A partial illumination system with pinch plasma source comprises the light source 50.1, 50.2, a collector mirror 52.1, 52.2, which collects the light and illuminates the field raster element plate 54.1, 54.2. The field raster elements of the plate produce secondary light sources. At the location of the secondary light sources, the pupil raster elements are arranged on a pupil raster element plate. The field raster elements of the field raster element plate are used to shape the field and the pupil raster element of the pupil raster element plate correctly image the field raster element in the reticle plane. Preferably, each field raster element is assigned to a pupil raster element. The light is guided by reflection from the field raster elements of the field raster element plates to the pupil raster element of the pupil raster element plate 56.1, 56.2 and from there to the reticle, or object 58.

The systems are brought together at the location of the pupil raster element plates. The pupil raster element plates are located on a pyramid. The number of sides of the pyramid corresponds to the number of coupled subsystems. The angle of inclination of the pyramid sides is chosen such that the illuminated fields of the partial systems or subsystems are brought together in the reticle plane.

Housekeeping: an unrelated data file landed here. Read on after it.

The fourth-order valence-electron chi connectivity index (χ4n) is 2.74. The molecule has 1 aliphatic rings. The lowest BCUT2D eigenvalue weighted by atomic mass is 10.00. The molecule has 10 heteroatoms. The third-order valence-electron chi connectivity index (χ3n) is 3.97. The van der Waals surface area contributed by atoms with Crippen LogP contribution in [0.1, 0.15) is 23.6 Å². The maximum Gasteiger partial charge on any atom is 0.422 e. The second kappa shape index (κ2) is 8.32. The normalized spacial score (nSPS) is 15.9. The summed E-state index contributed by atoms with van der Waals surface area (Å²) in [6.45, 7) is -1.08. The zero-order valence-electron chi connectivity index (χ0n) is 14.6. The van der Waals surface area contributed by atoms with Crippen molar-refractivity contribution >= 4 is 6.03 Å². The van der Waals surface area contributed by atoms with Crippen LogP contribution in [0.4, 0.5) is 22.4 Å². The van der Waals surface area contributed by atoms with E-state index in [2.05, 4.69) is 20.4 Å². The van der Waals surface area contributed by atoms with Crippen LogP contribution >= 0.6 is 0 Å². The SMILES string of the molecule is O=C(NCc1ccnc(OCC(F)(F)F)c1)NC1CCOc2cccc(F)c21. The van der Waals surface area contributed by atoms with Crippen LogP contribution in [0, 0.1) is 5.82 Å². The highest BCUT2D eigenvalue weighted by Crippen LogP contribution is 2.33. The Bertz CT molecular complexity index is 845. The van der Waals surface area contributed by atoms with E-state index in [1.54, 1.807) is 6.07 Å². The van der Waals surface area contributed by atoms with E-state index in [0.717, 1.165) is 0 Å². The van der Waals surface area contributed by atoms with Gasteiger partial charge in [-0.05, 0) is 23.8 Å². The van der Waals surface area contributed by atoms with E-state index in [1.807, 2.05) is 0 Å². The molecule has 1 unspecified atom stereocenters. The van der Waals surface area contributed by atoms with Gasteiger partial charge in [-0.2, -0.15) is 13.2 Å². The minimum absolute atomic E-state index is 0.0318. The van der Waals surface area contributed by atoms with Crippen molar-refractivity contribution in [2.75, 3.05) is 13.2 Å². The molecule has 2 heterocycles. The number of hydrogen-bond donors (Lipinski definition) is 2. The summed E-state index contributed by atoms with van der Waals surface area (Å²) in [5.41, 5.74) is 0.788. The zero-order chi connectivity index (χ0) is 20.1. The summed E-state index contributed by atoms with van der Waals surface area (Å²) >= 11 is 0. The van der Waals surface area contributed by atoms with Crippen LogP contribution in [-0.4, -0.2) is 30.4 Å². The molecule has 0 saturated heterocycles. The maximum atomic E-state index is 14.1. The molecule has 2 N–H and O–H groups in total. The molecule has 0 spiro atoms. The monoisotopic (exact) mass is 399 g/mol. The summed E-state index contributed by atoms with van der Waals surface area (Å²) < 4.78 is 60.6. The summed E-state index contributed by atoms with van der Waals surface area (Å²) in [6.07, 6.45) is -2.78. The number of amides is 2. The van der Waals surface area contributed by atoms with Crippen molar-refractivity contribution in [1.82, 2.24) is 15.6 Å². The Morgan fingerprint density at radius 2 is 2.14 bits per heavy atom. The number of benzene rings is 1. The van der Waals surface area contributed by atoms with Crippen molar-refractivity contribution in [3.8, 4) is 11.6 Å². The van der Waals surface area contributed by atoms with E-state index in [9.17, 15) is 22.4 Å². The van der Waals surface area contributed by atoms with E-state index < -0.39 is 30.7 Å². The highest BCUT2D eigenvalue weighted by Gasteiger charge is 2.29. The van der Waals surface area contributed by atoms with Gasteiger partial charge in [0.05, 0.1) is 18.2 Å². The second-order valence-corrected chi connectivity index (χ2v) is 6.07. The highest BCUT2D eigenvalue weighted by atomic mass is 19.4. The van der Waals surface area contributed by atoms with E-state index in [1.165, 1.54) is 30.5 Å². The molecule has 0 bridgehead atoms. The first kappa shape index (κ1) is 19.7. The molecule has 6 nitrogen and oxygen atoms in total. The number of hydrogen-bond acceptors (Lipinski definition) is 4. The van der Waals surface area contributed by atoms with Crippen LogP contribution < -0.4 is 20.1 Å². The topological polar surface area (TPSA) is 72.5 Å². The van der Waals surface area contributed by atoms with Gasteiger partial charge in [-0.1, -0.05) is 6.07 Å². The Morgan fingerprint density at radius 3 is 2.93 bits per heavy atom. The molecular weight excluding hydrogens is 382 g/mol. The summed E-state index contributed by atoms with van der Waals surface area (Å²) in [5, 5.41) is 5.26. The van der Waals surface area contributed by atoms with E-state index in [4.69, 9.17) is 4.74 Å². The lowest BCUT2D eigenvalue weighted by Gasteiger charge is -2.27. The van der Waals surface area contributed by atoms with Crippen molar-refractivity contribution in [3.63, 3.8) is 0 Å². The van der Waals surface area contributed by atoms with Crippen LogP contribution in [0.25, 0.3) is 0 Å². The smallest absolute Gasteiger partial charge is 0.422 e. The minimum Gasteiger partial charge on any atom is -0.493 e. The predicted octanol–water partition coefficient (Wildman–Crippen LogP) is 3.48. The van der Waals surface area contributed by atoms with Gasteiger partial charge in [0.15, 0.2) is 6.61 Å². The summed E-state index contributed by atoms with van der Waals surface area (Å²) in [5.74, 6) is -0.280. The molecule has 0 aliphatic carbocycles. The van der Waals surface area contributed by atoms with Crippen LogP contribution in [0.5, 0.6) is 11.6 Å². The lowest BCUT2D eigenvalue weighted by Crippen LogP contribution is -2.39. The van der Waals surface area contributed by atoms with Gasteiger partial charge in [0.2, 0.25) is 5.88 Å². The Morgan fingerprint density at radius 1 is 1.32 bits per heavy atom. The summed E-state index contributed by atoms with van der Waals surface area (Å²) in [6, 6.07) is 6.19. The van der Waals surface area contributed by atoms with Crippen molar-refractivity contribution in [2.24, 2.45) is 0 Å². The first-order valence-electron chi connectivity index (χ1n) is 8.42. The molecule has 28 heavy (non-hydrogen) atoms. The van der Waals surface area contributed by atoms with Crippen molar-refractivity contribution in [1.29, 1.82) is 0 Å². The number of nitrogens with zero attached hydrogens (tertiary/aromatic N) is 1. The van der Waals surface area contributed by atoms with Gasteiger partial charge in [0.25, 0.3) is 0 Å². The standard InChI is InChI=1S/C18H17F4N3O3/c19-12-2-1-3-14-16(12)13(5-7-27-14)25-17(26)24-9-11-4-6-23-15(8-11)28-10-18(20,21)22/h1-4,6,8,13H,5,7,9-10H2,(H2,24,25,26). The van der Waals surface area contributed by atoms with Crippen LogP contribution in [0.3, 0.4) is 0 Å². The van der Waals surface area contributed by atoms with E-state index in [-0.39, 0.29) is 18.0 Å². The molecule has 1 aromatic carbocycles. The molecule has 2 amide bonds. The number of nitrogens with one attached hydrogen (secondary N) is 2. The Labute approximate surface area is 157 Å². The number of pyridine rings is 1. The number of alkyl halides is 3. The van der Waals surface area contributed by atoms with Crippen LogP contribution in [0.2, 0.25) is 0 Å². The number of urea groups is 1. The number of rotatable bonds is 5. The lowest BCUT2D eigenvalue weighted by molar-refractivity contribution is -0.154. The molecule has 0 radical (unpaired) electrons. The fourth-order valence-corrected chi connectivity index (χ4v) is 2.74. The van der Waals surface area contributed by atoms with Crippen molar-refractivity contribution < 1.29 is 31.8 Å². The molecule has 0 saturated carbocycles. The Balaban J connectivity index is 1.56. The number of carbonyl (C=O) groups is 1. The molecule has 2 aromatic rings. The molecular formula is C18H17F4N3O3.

If the subsystems have a common system axis, then the angular spacing of the system parts is 360/number of systems and the pupil raster element plates of the subsystem are preferably arranged on the lateral surfaces of a pyramid, as shown in FIG. 2.

The advantage of the addition method of coupling is that identical or similar illumination systems can be coupled together. The raster element plates of the subsystems are separate and can thus be fabricated separately.

In the addition method, it should be noted that intensity differences of the individual sources are directly passed on to the illumination of the pupils, and thus the intensity of the partial pupils is dictated by the source power.

The intensity distribution in the diaphragm plane becomes independent of the intensities of the individual sources if one mixes the secondary light sources in the pupil plane. This technique is also hereafter designated as the mixing method.